Alumni in the News

Class of ’16 DNP alumna Florence Mandebvu honored with Distinguished Gerontological Nurse Educator Award               

Dr. Florence Mandebvu

Florence Mandebvu, DNP ’16, RN, GCNS-BC, DNP program coordinator and assistant professor at Upstate Medical University’s College of Nursing, received the 2022 Distinguished Educator in Gerontological Nursing Award from the National Hartford Center of Gerontological Nursing Excellence (NHCGNE).  This award recognizes nurse educators who have skills and expertise in the care of older adults and contribute to the preparation of the future nursing workforce in caring for an aging population. Mandebvu was honored at NHCGNE’s leadership conference in October.

The NHCGNE is a collaboration of national and international schools and institutions committed to enhancing the capacity and competency of nurses to provide quality care for older adults. Their mission is accomplished through advancing gerontological nursing science, providing faculty development, facilitating adoption of best practices, fostering leadership, and designing and shaping policy.

Mandebvu, a board certified gerontological clinical nurse specialist (GCNS-BC), has been a registered nurse for over 14 years and teaches undergraduate and graduate programs at the College of Nursing. After participating on the Acute Care of Elderly (ACE) Team and focusing on evidence-based practice for people with dementia, Mandebvu’s devotion grew. “I realized how precious they are. I realized that isolated, older patients with dementia have so much to teach me by their behaviors and patience that I was drawn to them, becoming enriched in their presence,” Mandebvu said.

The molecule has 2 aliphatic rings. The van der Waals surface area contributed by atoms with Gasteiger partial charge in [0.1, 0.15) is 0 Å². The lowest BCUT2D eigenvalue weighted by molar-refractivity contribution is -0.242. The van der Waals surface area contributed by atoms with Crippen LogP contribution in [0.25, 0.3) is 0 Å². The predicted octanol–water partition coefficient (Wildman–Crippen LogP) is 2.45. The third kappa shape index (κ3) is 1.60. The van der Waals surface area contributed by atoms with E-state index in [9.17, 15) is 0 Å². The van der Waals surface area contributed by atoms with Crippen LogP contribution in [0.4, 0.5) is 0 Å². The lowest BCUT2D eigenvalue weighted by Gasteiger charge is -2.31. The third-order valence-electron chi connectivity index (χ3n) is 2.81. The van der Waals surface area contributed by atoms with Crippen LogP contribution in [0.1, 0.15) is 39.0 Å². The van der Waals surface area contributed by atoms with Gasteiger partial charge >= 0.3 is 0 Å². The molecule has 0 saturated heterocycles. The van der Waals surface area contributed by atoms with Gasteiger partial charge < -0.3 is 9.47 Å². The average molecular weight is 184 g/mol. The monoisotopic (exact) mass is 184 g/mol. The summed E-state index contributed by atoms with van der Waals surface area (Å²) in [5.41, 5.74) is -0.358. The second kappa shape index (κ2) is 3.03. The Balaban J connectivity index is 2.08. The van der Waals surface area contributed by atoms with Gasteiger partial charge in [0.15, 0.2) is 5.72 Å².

Mandebvu was instrumental in implementing best practices for the care of older adults through the Nurses Improving Care for Healthsystem Elders (NICHE) program at Upstate University Hospital and began initiatives that focus on preventing and reducing delirium.

“Elderly patients are often misunderstood simply because people are not taking the time to listen to them. Ageism, or bias toward the elderly, clearly exists and is increasing,” Mandebvu said. “The aging baby boomer population is now. We have come a long way in geriatric education, but it is not where it should be. The silver tsunami is on the rise and will continue well into our future.”

Tammy Austin-Ketch, PhD, FNP, FAANP, dean of the College of Nursing, said, “Dr. Mandebvu has proven every day that she is an amazing educator and clinician. Her support of students and passionate presentation of geriatric clinical topics make her an outstanding educator.”

To better educate staff, Mandebvu developed and implemented a dementia care training program for staff in a long-term care setting after recognizing and extensively documenting the lack of knowledge and training for dementia care among nursing staff. Her conviction is that all staff who provide care for older adults with dementia should be competent in the skills they need in order to provide the best care for those suffering from dementia. She included evidence-based strategies that help staff to manage behavioral and psychological symptoms of dementia.

“Dr. Mandebvu exemplifies the qualities that are inherent in receiving the Distinguished Educator in Gerontological Nursing Award from the National Hartford Center of Gerontological Nursing Excellence. All of us at the College of Nursing wish her the most heartfelt congratulations on receiving this prestigious national award,” Dr. Austin-Ketch added.

Expanding the definition of 'researcher'; encouraging nurse researchers at Upstate

Dr. Jolene Kittle

From Upstate News